I’ll now turn to forward-looking commentary. Please note that non-GAAP to GAAP reconciliation tables for all applicable guidance are posted on our website.
Our assessment of the NAND flash memory market is that supply and demand will be roughly in balance in the second half of 2011. For SanDisk, we are generally still in short supply and we are working closely with our customers to match our supply to their requirements. Our forecasted total revenue for Q3, inclusive of license & royalty, is $1.375 billion to $1.425 billion. For the full year, we now expect total revenue of $5.6 billion to $5.7 billion, the high end of the $5.3 to $5.7 billion range we provided at the beginning of the year.
Our Q3 non-GAAP gross margin will reflect a full quarter of Fab 5 startup costs as compared to one month in Q2. We expect the mix of non-captive memory to be higher in Q3 than in Q2, and if the Japanese yen remains at current levels, this will also put some sequential pressure on margins in the second half for the portion of our wafer purchases that is un-hedged. Our Q3 non-GAAP product gross margin is forecasted at 38% to 40% and total non-GAAP gross margin including license and royalty is forecasted at 42% to 44%. Currently our gross margin expectations for Q4 are similar to Q3, leading to overall second half gross margin forecasts higher than our previous expectations.
Our non-GAAP operating expense forecast for the third quarter is $230 to $240 million with the increase coming primarily from a full quarter of Pliant expenses and certain increases in sales and marketing spending. For the full year, we now expect total non-GAAP operating expenses between $875 and $900 million, up from our original guidance for 2011 of $850 million due primarily to the acquisition of Pliant and the technology investments that we entered into with Toshiba in Q1. We expect Q3 Other Income of $5 to $10 million and a non-GAAP tax rate of 33%.
Our estimate of 2011 capital investment in fab and non-fab equipment remains unchanged at $1.4 to $1.6 billion, and the estimated cash requirement for these investments remains at $800 to $900 million for the year, of which we have spent $361 million in the first half.
In summary, we are extremely pleased with our second quarter results and our outlook for continued revenue growth and robust profitability in the second half of the year. We will now open the call for your questions.
James Schneider, Goldman Sachs: Good afternoon and thanks for taking my question. I was wondering if you could provide a little bit of an update about pricing trends you’re seeing, in general, for the market overall right now. Maybe give us an update on what percentage of your shipments were TLC NAND and what relative differences you’re seeing between TLC and MLC pricing right now.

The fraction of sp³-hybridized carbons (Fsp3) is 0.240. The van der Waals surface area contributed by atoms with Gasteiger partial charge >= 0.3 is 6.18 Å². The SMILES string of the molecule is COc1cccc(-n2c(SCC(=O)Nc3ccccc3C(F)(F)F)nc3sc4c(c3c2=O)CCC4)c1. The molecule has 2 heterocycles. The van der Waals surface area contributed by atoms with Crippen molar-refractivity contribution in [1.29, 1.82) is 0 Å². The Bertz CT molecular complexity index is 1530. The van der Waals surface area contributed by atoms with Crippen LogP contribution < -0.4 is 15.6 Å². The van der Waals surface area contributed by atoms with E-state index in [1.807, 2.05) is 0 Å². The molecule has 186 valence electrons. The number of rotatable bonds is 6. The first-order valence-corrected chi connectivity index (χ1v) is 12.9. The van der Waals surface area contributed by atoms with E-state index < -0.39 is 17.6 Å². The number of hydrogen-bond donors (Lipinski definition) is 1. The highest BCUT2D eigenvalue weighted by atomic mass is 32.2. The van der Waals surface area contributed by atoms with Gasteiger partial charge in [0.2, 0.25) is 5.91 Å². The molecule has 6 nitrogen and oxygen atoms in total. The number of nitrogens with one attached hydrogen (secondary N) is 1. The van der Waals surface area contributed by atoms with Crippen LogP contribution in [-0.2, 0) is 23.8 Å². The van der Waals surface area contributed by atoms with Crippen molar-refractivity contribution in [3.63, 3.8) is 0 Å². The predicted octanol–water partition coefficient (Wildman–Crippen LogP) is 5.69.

Judy Bruner: Hi. Let me start with the pricing. First, I want to point out that there was a fair amount of variability in pricing during the quarter really starting at the end of Q1 in response to the earthquake tragedy in Japan. And so in response to that, there was actually somewhat of a surge in pricing and then pricing began to normalize later in the second quarter. And if you look at various pricing indicators that are published out there and look at them on a year-over-year basis, the price decline on a year-over-year basis is not out of line with the cost reduction that the industry is able to generate. So we believe that, that is indicative of the industry being in relative supply-demand balance.
Sanjay Mehrotra: As regarding X3, the utilization of X3 for our business continues to be slightly above 50% in terms of our total bit utilization. And as we have always said, SanDisk, through its deep system expertise built over last 20 years, is really able to utilize X3 across multiple product platforms and get it to deliver the reliability and the performance and specifications that others may be delivering with X2 memory in the industry.
So really, when we sell our X3 in the marketplace, our X3 products compete very well with the X2 products from others and we hold pricing power with our X3 products. Certainly, in some cases, particularly related to certain, let’s say, embedded product platforms et cetera, we may have situations where as part of the incentive for the customer to move towards X3, which is our competitive advantage, we may have some sharing of the benefit there.
James Schneider, Goldman Sachs: Thanks that’s helpful. And then as a follow-up, post the Pliant acquisition, can you talk a little about how you see the SSD ramp for you from here, when SSDs’ shipments might be more than 5% of revenues? And then as you look out a couple of years, how big as a fraction of your total sales it might be?
Sanjay Mehrotra: So we are not going to break out the specifics in terms of exact timeframes of when it exceeds certain percentage of the revenue. For 2011, while we are making great progress with SSD, particularly related to our modular SSD and thin form factor platforms, and now with the acquisition of Pliant, the SSD opportunity really is building up nicely for us in the enterprise storage as well. But for 2011, it remains a relatively small portion of our revenue, although an increasing portion. And we certainly look at building this into a meaningful, strong revenue base for the company in the future. And we expect a broad set of SSD product offerings to start driving growth of SSD revenue in a more meaningful way for us in 2012 and beyond.